by Sang Jun Lee
An easy way to obtain a real (or genuine) customized Nike shoe is to order a shoe from the following Nike webpage: www.nikeid.com.
For those who wonder about how Nike makes shoes or are interested in the shoe making process more generally, here is how our shoes are made by most companies (including Nike):
First, Nike needs to design a shoe that will “hook” target customers. They spend millions of dollars in doing so. A drawn sample and “tech package” are necessary before manufacturing begins.
This is an example of a “tech package” designed using a computer program.
Second, the Nike sends these design samples to factories located in Indonesia, Vietnam and many other Southeast Asian countries.
Third, Nike needs supplies such as fabric, plastic, rubber, foams, metallic, textiles and leathers to make a shoe.
Human rights violations start here, when shoe companies like Nike buy large amounts of natural rubber in order to make a shoe.
How are working conditions in a rubber plantation? A Vietnamese colonial rubber plantation worker and later Vietnamese revolutionary, Tran Bu Binh, described the working and living condition at his workplace during the French colonial time as “hell on earth” (read more in his book, available here). About 17 percent of plantation workers were killed on the job between1920 and 1927; workers who survived did so despite hazardous and physically demanding work conditions.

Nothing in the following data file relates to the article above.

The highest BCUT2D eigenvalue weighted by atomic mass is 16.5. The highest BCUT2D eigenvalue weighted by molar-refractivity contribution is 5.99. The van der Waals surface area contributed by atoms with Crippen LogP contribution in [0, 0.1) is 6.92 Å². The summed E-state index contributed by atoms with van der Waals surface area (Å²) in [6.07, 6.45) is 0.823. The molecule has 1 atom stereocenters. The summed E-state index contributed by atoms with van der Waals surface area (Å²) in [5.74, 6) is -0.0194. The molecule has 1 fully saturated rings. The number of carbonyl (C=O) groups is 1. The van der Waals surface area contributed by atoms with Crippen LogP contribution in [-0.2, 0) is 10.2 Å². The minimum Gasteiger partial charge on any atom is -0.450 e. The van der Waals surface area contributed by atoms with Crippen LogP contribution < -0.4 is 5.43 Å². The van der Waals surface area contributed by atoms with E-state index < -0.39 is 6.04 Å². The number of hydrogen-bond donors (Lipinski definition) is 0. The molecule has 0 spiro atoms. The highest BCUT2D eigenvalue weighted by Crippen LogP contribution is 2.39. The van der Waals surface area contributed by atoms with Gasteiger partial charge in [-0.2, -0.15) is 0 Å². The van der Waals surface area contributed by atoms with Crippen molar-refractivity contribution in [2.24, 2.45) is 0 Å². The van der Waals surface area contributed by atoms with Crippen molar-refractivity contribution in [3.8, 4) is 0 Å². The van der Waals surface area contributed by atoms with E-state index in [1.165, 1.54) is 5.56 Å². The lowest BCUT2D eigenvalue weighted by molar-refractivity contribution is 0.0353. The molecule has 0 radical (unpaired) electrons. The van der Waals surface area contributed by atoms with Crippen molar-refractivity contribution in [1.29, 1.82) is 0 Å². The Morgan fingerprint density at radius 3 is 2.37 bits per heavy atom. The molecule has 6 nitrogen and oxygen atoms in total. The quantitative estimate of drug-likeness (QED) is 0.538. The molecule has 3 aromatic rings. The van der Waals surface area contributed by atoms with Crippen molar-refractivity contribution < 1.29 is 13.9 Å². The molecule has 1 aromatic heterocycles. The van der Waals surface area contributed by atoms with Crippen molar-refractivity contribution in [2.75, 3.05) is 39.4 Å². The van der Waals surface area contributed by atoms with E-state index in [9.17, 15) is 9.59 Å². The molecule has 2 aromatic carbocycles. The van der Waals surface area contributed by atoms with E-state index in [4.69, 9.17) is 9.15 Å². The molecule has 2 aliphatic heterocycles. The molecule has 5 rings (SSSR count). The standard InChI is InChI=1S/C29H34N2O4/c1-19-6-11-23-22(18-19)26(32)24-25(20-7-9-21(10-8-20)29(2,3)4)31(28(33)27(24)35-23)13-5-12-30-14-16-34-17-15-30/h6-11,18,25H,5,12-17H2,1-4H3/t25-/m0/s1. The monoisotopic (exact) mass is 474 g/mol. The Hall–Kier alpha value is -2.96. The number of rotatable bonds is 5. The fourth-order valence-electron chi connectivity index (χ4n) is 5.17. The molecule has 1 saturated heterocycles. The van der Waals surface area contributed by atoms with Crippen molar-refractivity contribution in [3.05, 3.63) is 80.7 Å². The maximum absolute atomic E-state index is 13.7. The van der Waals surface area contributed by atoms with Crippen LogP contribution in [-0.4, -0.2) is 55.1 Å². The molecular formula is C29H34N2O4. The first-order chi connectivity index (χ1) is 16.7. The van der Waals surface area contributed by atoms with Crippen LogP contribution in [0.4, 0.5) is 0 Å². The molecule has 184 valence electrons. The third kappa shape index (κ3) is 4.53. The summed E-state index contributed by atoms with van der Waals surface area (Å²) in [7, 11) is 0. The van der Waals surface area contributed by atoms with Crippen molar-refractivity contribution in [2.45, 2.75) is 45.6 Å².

And working conditions now are no different from the early 20th century colonial period. In Liberia in 2006, angry plantation workers conducted a huge strike against Firestone, fighting for pay increases, better working conditions, and the abolishment of child labor. Those workers were paid US$3.38 a day and had almost no safety resources available.
Once Nike gathers all supplies, the company starts manufacturing shoes. There are four steps involved: Sewing (of upper section above the sole), stock fitting (prepares the sole), lasting (prepares attachment of upper to the sole), and finally finishing (attach the sole, putting in shoelaces and finalizing). After this process, the shoes finally reach your local Nike store. Perhaps unsurprisingly, human rights violations also occur at this, the manufacturing level.
In Indonesia, shoe workers at a Nike factory are supposed to be paid US$4 a day but are actually paid $3.70. Millions of Indonesian workers went on strike last year, fighting for a minimum wage increase, and were able to achieve the goal. Nonetheless, the Nike factory found a loophole to get around the law and are still paying less than minimum wage.
Not only this, workers at other Nike factories are verbally abused, and sometimes physically abused. They are kicked, slapped, and frequently supervisors throw shoes at them and call them pigs and dogs.
Now, you are wearing your brand new, customized Nike shoe. How comfortable is it? Can you hear the angry voices from shoe factory workers in other countries fighting for fair work conditions? Now, is it really comfortable?